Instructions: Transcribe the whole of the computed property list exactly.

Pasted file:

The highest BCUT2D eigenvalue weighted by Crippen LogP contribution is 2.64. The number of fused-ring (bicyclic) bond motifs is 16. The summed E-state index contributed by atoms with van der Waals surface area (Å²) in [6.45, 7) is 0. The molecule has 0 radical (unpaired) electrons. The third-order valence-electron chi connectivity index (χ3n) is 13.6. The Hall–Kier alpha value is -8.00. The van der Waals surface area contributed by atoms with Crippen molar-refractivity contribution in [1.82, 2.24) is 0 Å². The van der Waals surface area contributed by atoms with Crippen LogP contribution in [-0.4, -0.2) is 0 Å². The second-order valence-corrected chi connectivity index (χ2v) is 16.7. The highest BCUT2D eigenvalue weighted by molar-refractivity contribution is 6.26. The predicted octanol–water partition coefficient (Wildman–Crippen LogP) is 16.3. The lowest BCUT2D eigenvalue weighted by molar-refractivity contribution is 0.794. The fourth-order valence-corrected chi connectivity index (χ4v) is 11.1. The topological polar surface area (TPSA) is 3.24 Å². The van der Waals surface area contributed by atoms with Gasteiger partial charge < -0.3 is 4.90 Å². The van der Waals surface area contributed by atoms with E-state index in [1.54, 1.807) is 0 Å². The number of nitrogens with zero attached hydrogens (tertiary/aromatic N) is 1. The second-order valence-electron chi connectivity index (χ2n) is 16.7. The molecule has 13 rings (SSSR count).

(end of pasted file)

The highest BCUT2D eigenvalue weighted by Crippen LogP contribution is 2.64. The number of fused-ring (bicyclic) bond motifs is 16. The summed E-state index contributed by atoms with van der Waals surface area (Å²) in [6.45, 7) is 0. The molecule has 0 radical (unpaired) electrons. The third-order valence-electron chi connectivity index (χ3n) is 13.6. The Hall–Kier alpha value is -8.00. The van der Waals surface area contributed by atoms with Crippen molar-refractivity contribution in [1.82, 2.24) is 0 Å². The van der Waals surface area contributed by atoms with Crippen LogP contribution in [-0.4, -0.2) is 0 Å². The second-order valence-corrected chi connectivity index (χ2v) is 16.7. The highest BCUT2D eigenvalue weighted by molar-refractivity contribution is 6.26. The predicted octanol–water partition coefficient (Wildman–Crippen LogP) is 16.3. The lowest BCUT2D eigenvalue weighted by molar-refractivity contribution is 0.794. The fourth-order valence-corrected chi connectivity index (χ4v) is 11.1. The topological polar surface area (TPSA) is 3.24 Å². The van der Waals surface area contributed by atoms with Gasteiger partial charge < -0.3 is 4.90 Å². The van der Waals surface area contributed by atoms with E-state index in [1.54, 1.807) is 0 Å². The number of nitrogens with zero attached hydrogens (tertiary/aromatic N) is 1. The second-order valence-electron chi connectivity index (χ2n) is 16.7. The molecule has 13 rings (SSSR count).